A small act of generosity leads to murder in Anthony-nominee Black's beguiling fifth outing for savvy and sensitive Parisian PI Aimée Leduc (after 2003's Murder in the Bastille
). Still reeling from injuries sustained in her previous adventure, Aimée agrees to help a middle-aged Vietnamese nun, Linh, by delivering an envelope to Thadée Baret. When Aimée meets Thadée for the drop-off, he hands her a bag of precious jade; soon after, an unseen gunman murders Thadée. Who was Thadée? Why did he give Linh the jade? Who wanted him killed? Once it becomes apparent Aimée is involved in something bigger and more dangerous than at first seemed the case (a government surveillance team threatens her; her partner, René, is kidnapped), even more questions arise. Readers may feel in the dark at times, and it's consoling to know that Aimée is often just as baffled. As usual, the author renders the city in dazzling detail. She paints an especially rich portrait of the curious Clichy neighborhood, a district made up of "Aristocrats with de la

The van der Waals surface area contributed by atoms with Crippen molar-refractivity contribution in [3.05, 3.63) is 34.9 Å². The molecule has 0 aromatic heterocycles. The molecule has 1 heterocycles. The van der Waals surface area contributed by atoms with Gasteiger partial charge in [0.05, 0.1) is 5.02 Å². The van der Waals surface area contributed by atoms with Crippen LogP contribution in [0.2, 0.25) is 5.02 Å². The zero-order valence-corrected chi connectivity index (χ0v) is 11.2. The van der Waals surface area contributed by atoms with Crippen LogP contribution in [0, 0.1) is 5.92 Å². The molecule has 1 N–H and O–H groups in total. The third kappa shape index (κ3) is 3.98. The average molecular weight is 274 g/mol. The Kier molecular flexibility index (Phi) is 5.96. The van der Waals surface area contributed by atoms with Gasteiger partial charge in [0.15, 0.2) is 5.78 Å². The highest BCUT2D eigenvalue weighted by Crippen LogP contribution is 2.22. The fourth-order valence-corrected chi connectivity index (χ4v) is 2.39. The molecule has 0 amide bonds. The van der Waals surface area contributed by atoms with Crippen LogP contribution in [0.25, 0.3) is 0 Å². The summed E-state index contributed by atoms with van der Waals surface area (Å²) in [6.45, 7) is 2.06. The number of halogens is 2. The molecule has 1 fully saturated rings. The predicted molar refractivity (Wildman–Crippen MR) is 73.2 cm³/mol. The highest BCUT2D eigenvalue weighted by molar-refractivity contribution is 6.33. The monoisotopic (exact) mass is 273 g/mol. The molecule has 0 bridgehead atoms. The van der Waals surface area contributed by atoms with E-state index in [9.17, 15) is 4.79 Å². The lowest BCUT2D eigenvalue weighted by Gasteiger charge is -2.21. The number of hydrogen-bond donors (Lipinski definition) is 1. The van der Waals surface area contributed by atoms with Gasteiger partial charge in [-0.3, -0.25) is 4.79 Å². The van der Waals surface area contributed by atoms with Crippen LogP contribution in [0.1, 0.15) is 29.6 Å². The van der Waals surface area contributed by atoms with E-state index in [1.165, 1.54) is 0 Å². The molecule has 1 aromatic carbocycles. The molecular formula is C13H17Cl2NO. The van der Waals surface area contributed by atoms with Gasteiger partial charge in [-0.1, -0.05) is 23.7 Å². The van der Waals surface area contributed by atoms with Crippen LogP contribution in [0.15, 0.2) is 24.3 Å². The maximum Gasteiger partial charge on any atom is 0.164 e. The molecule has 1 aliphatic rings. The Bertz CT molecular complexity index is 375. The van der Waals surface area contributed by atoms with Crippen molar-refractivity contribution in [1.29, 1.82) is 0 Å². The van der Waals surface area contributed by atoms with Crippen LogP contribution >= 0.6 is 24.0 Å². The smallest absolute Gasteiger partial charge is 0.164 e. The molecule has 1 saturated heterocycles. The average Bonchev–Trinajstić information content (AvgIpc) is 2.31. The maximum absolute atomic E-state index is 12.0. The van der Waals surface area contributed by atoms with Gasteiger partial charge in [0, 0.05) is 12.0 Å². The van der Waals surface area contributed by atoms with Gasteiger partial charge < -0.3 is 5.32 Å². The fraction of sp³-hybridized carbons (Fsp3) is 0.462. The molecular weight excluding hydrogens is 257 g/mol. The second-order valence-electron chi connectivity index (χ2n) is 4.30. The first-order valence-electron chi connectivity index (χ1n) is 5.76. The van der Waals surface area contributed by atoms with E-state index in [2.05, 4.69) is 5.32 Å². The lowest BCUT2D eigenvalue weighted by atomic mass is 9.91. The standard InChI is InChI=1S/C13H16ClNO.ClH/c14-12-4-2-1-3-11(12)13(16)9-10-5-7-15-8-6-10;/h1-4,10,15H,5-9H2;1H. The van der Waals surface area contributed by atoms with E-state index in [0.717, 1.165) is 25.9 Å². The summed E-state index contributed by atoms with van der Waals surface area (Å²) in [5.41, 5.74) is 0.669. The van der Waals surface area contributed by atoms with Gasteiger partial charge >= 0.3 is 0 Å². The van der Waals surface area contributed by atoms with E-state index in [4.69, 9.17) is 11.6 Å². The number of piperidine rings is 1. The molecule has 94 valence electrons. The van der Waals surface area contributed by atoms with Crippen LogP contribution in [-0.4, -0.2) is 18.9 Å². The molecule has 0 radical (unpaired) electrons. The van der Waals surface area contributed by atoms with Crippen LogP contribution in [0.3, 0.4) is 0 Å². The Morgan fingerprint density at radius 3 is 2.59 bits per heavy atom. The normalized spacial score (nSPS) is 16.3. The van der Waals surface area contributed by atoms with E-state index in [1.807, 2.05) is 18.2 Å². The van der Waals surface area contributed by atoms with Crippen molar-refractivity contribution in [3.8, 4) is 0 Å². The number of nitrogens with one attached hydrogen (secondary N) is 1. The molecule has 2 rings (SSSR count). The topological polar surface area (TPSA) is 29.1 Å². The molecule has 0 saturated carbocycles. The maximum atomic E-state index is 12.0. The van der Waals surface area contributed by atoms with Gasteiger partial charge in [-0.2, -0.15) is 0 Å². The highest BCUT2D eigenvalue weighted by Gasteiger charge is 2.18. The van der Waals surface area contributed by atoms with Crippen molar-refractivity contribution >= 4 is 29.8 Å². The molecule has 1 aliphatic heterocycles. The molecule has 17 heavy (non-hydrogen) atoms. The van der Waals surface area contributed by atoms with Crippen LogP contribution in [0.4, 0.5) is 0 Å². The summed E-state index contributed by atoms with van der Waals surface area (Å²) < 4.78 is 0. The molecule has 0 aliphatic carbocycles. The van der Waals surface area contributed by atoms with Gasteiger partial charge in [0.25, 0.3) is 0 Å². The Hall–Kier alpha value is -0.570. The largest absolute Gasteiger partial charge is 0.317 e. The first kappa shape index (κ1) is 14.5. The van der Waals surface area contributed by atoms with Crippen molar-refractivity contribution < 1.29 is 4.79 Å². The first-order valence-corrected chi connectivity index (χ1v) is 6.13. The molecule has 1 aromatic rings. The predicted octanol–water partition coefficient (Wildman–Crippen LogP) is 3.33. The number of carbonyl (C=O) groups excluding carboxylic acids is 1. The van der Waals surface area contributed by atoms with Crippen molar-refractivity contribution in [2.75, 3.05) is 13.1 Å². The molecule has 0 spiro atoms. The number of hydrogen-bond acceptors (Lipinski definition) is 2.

before their name," and "immigrants with -ski
, or khabib
at the end of their names." Weaving culture, history and suspense, Black scores again. Agent, Linda Allen. (Mar. 15)
Blurbs from Val McDermid, Alan Furst, Stuart Kaminsky and Linda Fairstein should help broaden the appeal beyond Francophile mystery fans.